Brooklyn Botanic Garden in Late Summer

Ellen: This will be, for me, possibly the most embarrassing “How Have I Never Been Here Before?” entry on this blog. My commute takes me past an entrance to the Brooklyn Botanic Garden every day, and eighteen months after moving to this neighborhood, I’d never stepped inside until this weekend.

The Brooklyn Botanic Garden stretches across 52 acres. While we made a dent in its exhibits, we didn’t come close to seeing them all. As one might expect in a place whose main attraction is plants, must-see sights vary by season, too: the Sakura Matsuri cherry blossom festival brings in big crowds in April, and there’s winter-specific programming during the cold months.

Casey: A caveat: when we made this trek, it was 94 degrees outside, with a heat index of 109.  So keep that in mind when considering time estimates and overall enthusiasm, because it definitely waned after about an hour’s worth of melting.  However, unlike Ellen, I have visited BBG before, and the previous trip clocked in the four hour range.

Traversing the grounds is really more of a meandering situation; there’s a lot to see, but a lot of the paths loop and criss-cross, and in the spaces where you’re allowed to walk on the grass, it lends to a lot of doubling back on oneself.  (In other words, you will definitely get your step count in.)

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The Eastern Parkway entrance to the Brooklyn Botanic Garden
Map of the Brooklyn Botanic Garden
Map of the Garden, with our destinations marked

Osborne Garden

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Fountain in Osborne Garden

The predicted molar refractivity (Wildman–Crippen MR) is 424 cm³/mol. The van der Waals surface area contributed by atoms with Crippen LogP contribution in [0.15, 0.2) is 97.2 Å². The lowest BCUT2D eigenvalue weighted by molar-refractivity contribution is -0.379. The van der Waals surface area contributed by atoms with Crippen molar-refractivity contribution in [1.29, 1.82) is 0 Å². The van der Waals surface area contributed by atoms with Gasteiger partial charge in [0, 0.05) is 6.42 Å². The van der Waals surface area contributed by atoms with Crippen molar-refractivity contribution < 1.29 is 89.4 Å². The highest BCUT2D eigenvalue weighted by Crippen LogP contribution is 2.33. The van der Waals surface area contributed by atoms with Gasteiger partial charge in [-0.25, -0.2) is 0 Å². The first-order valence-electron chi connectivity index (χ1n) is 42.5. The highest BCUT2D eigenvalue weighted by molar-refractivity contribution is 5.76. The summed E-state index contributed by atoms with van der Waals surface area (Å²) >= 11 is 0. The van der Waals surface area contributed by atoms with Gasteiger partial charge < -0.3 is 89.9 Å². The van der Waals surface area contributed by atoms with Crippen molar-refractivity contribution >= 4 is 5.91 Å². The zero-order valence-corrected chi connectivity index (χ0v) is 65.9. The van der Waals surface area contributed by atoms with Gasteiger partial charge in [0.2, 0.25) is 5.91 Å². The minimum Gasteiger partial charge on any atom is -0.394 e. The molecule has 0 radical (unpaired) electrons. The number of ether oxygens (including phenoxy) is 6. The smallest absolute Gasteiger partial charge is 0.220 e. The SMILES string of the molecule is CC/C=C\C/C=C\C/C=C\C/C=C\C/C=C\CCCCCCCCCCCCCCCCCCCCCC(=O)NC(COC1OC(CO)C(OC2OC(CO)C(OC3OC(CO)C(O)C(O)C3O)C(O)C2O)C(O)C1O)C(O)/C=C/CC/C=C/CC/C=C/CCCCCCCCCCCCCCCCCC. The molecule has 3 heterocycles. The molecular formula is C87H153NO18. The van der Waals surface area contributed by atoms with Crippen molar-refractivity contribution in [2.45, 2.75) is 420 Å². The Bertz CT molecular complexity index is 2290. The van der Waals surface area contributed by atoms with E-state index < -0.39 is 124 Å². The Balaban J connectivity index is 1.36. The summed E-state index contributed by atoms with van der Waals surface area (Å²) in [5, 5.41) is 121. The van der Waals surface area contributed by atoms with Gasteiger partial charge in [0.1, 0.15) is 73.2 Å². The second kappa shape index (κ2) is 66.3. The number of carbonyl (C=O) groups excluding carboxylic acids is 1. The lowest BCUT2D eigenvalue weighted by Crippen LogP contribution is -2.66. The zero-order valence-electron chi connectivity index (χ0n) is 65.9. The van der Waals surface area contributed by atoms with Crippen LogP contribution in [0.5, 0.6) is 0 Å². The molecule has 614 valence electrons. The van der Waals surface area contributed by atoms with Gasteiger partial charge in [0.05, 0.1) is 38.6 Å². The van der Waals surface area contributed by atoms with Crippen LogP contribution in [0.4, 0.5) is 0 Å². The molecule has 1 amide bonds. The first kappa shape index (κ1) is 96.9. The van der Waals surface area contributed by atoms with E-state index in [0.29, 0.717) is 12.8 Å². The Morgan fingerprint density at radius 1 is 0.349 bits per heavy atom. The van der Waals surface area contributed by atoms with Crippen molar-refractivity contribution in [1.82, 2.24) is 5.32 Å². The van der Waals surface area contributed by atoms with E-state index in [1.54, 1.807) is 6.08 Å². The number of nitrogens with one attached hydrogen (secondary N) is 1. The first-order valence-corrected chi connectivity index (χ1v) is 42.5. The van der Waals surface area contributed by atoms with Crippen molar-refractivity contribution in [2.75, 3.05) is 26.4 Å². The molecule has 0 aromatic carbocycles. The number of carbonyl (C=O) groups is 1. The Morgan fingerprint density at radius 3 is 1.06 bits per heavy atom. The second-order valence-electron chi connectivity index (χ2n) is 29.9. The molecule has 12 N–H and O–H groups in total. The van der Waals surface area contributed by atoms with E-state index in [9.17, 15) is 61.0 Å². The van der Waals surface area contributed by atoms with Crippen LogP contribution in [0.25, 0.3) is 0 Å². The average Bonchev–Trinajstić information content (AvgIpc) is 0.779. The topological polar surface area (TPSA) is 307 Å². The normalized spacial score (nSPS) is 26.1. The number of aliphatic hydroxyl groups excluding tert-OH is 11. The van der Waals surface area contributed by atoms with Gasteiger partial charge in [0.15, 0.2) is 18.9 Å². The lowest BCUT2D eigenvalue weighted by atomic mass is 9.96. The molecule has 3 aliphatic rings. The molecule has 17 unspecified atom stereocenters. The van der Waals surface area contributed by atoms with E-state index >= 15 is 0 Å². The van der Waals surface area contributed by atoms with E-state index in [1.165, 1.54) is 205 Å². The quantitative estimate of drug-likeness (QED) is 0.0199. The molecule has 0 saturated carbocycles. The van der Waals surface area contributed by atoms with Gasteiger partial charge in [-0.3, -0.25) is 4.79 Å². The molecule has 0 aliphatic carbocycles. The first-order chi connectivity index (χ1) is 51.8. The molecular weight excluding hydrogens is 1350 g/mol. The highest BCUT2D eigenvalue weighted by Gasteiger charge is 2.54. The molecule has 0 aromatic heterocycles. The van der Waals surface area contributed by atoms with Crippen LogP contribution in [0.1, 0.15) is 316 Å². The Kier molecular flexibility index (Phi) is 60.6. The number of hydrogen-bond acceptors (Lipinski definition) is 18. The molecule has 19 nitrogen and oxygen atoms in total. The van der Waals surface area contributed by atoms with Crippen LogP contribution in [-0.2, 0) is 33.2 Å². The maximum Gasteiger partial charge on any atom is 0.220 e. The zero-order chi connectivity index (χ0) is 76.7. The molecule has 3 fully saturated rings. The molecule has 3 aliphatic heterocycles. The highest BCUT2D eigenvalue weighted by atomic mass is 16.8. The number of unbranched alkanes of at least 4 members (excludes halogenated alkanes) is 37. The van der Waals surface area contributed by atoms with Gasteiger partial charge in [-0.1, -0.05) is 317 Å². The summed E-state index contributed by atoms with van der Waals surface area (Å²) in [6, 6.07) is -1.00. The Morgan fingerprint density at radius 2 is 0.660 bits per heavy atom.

Ellen: From the Eastern Parkway entrance, you’re immediately dropped into the long stretch of the Osborne Garden. Surrounded by greenery, but with the tops of Brooklyn apartment buildings still visible in the distance: a perfect encapsulation of the Botanic Garden.

Casey: That water isn’t extra blue; in the background is one of a series of nature-themed and nature-made art installations by artist Shayne Dark.  The pieces are up through July of 2017, so keep an eye out.

Native Flora Garden

Ellen: The Native Flora Garden showcases species native to the area… as you might have guessed from the name. Narrow, dirt paths, small hills, and tangled branches make this section feel rough, as though you’re hiking in the forest, or at least a less-tamed park. Some of the plants had great names, like this pair of ferns.

Some other critters were enjoying the local flora, too.

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Casey: I did enjoy the “off the beaten path” feel in some aspects of the park.  Allowing visitors to move across grassy fields and rough terrain, and not just on the paved paths, does help remove the feeling that you’re still within the confines of a major urban area.

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Cranford Rose Garden

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Ellen: I’d thought that perhaps there wouldn’t be too many roses still blooming in September. My overstuffed memory card would tell you that I was wrong. While some of the bushes were dried up and brown, there were enough colorful blooms to keep us occupied for, I think, longer than we spent in any other part of the Garden.  I can’t imagine what it’s like in high season.

We enjoyed the sometimes unexpected names of the varietals displayed here, too, from Betty Boop to Senior Prom to William Shakespeare 2000 (Robot Shakespeare??).

Casey: Fun fact: A helpful trip to the Visitor’s Center (which we ended up doing dead last) informed us that rose blooming season is actually in June and September.

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Bonsai Museum

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Ellen: Quoting from the website: the Bonsai Museum’s “collection of approximately 350 trees is the second oldest in the country and one of the largest on public display outside Japan, with as many as 30 specimens on exhibit at any given time.” The spare, open room sets off the trees quite nicely, though the collection is a lot to take in at once; by the 20th tree, I wasn’t appreciating the details that had struck me about the first few.